The location sensor 54 may comprise a magnetic-field-responsive coil, as described in U.S. Pat. No. 5,391,199. The plurality of coils enables the six-dimensional coordinates (i.e. the three positional and the three orientational coordinates) of the location sensor 77 to be determined. Alternatively, any suitable location sensor known in the art may be used, such as electrical, magnetic or acoustic sensors. Suitable location sensors for use with the present invention are also described, for example, in U.S. Pat. Nos. 5,558,091, 5,443,489, 5,480,422, 5,546,951, and 5,568,809, International Publication Nos. WO 95/02995, WO 97/24983, and WO 98/29033, and U.S. patent application Ser. No. 09/882,125 filed Jun. 15, 2001, entitled “Position Sensor Having Core with High Permeability Material,” the disclosures of which are incorporated herein by reference.

As shown in FIG. 3, the tip electrode 70 has a thin-walled shell member 74 and a plug member 76. The hollow shell member 74 has a distal portion defining a cavity or plenum chamber 80, and an open proximal tubular neck portion 74P which receives and is sealed by a disc-shaped the plug member 76.

The plug member 76 is formed with a center axial passage 84 to receive the optical waveguides 60E and 60C which extend through the passage 84 from the lumen 31 of the intermediate section 14, through the lumen 72 of the connector tubing 71, through the passage 84 and into the cavity 80. Distal ends of the optical waveguides are positioned at the center location C such that light delivered by the waveguides radiates outwardly throughout the cavity 80 from the center location C, as explained further below.

The plug member 76 also has an off-axis axial passage 86 for receiving the irrigation tubing 56 which extends from the lumen 35 of the intermediate section 14, through the lumen 72 of the connector tubing 71, and into the passage 86.

The plug member 76 on its proximal surface has a blind hole 88 which receives a distal end of the lead wire 29 for energizing the tip electrode 15. The plug member 76 also has a blind hole 90 on its proximal surface which receives distal ends of the thermocouple wires 50 and 51. The wires are provided for measuring the temperature of the tissue surrounding the tip electrode 15. Any conventional temperature sensor, e.g., a thermocouple or thermistor, may be used. In the depicted embodiment, the thermocouple is formed by an enameled wire pair. One wire of the wire pair is a copper wire 50, e.g., a 46 AWG copper wire. The other wire of the wire pair is a constantan wire 51, e.g., a 46 AWG constantan wire. The wires 50 and 51 of the wire pair are electrically isolated from each other except at their distal ends, where they are soldered together, covered with a short piece of plastic tubing 91, e.g., polyimide, and covered with polyurethane. The plastic tubing 91 is then glued or otherwise anchored in the blind hole 88.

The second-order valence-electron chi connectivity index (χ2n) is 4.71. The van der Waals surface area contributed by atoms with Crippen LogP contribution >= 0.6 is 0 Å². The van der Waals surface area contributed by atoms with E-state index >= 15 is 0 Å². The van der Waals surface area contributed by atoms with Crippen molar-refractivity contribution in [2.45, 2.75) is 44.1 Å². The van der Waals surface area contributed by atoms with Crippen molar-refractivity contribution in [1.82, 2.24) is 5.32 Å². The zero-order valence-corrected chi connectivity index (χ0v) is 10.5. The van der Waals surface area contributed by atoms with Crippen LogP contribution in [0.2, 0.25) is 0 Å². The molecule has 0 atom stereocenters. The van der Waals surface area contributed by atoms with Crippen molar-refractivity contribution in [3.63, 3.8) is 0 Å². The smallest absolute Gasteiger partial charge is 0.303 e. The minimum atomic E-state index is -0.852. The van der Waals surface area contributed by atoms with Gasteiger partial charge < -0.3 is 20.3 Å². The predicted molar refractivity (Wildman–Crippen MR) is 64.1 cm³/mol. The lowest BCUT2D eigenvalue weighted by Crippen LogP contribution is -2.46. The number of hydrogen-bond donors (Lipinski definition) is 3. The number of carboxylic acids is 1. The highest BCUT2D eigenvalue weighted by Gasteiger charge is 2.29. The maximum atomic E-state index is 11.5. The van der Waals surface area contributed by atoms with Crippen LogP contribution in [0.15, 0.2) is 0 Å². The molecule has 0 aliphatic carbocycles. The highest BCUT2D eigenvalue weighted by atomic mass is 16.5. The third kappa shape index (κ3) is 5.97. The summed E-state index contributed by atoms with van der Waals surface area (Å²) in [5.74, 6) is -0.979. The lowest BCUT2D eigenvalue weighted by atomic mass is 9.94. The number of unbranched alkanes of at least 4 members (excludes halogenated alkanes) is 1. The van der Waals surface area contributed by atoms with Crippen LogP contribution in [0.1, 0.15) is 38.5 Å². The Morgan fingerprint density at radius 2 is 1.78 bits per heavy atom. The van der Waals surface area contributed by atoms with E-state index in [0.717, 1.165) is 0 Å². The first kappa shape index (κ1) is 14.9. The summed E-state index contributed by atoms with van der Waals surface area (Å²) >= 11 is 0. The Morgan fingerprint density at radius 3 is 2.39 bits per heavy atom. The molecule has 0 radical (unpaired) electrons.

Proximal of the control handle 16, the thermocouple wire pair 50 and 51 and the lead wire 29 are attached to an appropriate connector 79 (FIG. 1) connectable to a suitable temperature monitor. Within the catheter body 12 and the deflection control handle 16, the thermocouple wire 50 and 51 and the lead wire 29 may extend through a protective tube (not shown), which may be eliminated if desired. In an alternative embodiment, the copper wire 50 of the thermocouple can also be used as the lead wire for the tip electrode 15.

In accordance with a feature of the present invention, the shell member 74 of the tip electrode 15 has distal portion with a radially symmetrical configuration relative to the predetermined location in the cavity 80. That is, the portion of the shell member surrounding the cavity is uniformly spaced from the location by a distance R. In the illustrated embodiment of FIG. 3, the location is a center location C and the radially symmetrical configuration of the cavity is hemispherical as defined by a radius R1 for a radial angle Φ sweeping about 180 degrees. The present invention includes other configurations. In the illustrated embodiment of FIG. 5A, the radially symmetrical configuration is defined by a radius R2 for a radial angle Φ1 sweeping up to about 360 degrees, or alternatively, a radial angle of Φ2 sweeping up to about 270 degrees. Notably, for larger radial angles of Φ, the distal surface of the plug member 76 may be concave to follow the contour of a spherical cavity. In the illustrated embodiment of FIG. 5B, the radially symmetrical configuration is defined by a radius R3 for a radial angle Φ sweeping up to about 90 degrees. In accordance with a feature of the invention, where the connector tubing 71 has a diameter D, the radially symmetrical configuration of the shell member 74 may have a radius ranging between about D and 2D for radial angle Φ that sweeps up to about 90 to 360 degrees, and preferably up to about 180 to 270 degrees.